I check for bruises. I run my fingers over the flesh, feeling for softness, for weight, for weakness, for resistance. I look for the place that gives under the gentle pressure; I watch for the telltale yellowing or brown. But my mind is on other things. The exploration is more ritual than studied operation; a habit wherein I can lose myself, as I fondle the Fujis and manhandle the Galas.
I discard the sad and the sour, the aged and all those too green, keeping only what will last or reveal itself in perfect time. I act like I know what I’m doing, as if I can do more than hazard a guess at the character inside.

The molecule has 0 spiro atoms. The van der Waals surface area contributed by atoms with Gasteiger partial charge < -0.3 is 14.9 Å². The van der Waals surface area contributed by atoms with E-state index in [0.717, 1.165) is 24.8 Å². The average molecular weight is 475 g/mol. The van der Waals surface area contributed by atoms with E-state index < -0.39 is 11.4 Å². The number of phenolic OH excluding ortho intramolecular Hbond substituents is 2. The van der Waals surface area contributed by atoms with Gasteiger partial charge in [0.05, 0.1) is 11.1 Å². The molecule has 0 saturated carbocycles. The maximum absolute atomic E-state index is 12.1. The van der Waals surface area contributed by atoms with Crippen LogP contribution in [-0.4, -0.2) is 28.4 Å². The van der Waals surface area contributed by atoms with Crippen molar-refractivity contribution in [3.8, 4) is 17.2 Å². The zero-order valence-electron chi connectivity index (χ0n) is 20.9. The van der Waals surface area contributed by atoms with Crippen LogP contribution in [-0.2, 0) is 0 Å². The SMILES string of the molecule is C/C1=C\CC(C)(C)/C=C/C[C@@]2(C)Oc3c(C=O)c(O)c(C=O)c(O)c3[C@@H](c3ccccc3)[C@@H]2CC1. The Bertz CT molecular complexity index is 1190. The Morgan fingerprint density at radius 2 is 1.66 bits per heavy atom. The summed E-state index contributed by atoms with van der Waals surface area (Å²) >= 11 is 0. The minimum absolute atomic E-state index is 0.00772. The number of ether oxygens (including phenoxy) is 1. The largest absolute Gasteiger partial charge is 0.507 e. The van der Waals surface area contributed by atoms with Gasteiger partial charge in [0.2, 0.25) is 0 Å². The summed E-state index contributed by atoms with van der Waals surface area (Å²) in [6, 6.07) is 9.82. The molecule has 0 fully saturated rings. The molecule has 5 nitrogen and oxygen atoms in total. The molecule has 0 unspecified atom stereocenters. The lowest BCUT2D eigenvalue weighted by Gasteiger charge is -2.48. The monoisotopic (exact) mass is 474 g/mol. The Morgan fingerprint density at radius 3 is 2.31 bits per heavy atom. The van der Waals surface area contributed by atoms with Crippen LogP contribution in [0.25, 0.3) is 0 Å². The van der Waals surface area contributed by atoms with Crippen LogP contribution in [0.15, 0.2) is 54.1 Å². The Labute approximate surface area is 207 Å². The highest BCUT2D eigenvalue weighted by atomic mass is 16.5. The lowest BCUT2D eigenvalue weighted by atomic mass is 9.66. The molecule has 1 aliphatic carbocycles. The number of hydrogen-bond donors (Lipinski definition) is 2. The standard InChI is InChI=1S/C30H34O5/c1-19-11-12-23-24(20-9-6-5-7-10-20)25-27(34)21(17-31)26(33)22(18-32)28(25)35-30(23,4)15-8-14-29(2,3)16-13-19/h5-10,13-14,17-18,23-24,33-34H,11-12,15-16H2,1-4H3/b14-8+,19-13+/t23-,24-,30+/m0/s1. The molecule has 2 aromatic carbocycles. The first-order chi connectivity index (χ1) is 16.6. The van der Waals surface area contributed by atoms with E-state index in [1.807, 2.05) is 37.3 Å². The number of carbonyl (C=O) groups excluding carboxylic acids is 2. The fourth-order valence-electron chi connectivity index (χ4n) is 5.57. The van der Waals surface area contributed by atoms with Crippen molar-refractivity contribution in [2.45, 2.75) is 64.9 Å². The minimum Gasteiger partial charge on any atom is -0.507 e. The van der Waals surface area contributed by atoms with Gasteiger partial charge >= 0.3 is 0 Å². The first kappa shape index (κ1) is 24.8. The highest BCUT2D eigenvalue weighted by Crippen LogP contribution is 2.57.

I like the weight of the bag in my hand, and yet I reach for one more. It has a pretty scarlet and lime color, but a little too much give. It is probably too soft, too done, and even a little too small. I put it back and turn to leave, but as I rest it upon the others, it slips and rolls off, falling with a muted thud on the floor. I pick it up and run my thumb over the new bruise. I reach to put it back on the pile, hesitate, then slip it into my bag.
I pay in cash and carry the bag home. In the kitchen, I place all the apples in a basket, careful to place the last one where it won’t get further bruised. I tell myself I’ll pick that one up first, to eat before it goes to waste. But the truth is, I avoid it until it is the last apple in the basket, too soft and too done to eat anymore. And there is only an echo of regret by the time I finally throw it away.
This free write was done in response to the prompt “Write about picking fruit” from Judy Reeves’ A Writer’s Book of Days.
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